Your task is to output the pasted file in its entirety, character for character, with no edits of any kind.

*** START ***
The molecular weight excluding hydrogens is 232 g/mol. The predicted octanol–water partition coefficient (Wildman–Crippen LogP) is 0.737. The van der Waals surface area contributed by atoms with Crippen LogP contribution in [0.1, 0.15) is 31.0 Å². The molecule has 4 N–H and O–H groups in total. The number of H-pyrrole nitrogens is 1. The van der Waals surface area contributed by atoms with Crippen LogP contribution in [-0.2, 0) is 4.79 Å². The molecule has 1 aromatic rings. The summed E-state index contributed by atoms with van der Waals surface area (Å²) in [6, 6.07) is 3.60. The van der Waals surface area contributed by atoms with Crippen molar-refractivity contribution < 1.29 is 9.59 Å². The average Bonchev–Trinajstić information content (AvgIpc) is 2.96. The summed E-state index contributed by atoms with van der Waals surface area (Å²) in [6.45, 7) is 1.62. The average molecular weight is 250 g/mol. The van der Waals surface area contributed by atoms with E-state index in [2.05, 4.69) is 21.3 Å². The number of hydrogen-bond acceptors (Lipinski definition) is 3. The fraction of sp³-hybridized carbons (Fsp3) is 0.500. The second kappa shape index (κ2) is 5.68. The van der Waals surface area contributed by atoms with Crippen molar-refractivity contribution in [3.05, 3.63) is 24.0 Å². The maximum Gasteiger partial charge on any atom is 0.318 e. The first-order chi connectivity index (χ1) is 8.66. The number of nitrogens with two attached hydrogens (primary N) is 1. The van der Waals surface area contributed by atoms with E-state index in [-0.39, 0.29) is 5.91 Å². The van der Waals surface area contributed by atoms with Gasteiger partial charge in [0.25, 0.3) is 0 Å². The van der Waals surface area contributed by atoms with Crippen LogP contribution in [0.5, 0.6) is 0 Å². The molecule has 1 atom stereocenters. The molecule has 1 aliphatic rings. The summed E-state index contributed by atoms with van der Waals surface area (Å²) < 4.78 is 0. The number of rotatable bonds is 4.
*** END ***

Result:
The molecular weight excluding hydrogens is 232 g/mol. The predicted octanol–water partition coefficient (Wildman–Crippen LogP) is 0.737. The van der Waals surface area contributed by atoms with Crippen LogP contribution in [0.1, 0.15) is 31.0 Å². The molecule has 4 N–H and O–H groups in total. The number of H-pyrrole nitrogens is 1. The van der Waals surface area contributed by atoms with Crippen LogP contribution in [-0.2, 0) is 4.79 Å². The molecule has 1 aromatic rings. The summed E-state index contributed by atoms with van der Waals surface area (Å²) in [6, 6.07) is 3.60. The van der Waals surface area contributed by atoms with Crippen molar-refractivity contribution < 1.29 is 9.59 Å². The average Bonchev–Trinajstić information content (AvgIpc) is 2.96. The summed E-state index contributed by atoms with van der Waals surface area (Å²) in [6.45, 7) is 1.62. The average molecular weight is 250 g/mol. The van der Waals surface area contributed by atoms with E-state index in [2.05, 4.69) is 21.3 Å². The number of hydrogen-bond acceptors (Lipinski definition) is 3. The fraction of sp³-hybridized carbons (Fsp3) is 0.500. The second kappa shape index (κ2) is 5.68. The van der Waals surface area contributed by atoms with Crippen molar-refractivity contribution in [3.05, 3.63) is 24.0 Å². The maximum Gasteiger partial charge on any atom is 0.318 e. The first-order chi connectivity index (χ1) is 8.66. The number of nitrogens with two attached hydrogens (primary N) is 1. The van der Waals surface area contributed by atoms with E-state index in [-0.39, 0.29) is 5.91 Å². The van der Waals surface area contributed by atoms with Gasteiger partial charge in [0.25, 0.3) is 0 Å². The van der Waals surface area contributed by atoms with Crippen LogP contribution in [0.5, 0.6) is 0 Å². The molecule has 1 atom stereocenters. The molecule has 1 aliphatic rings. The summed E-state index contributed by atoms with van der Waals surface area (Å²) < 4.78 is 0. The number of rotatable bonds is 4.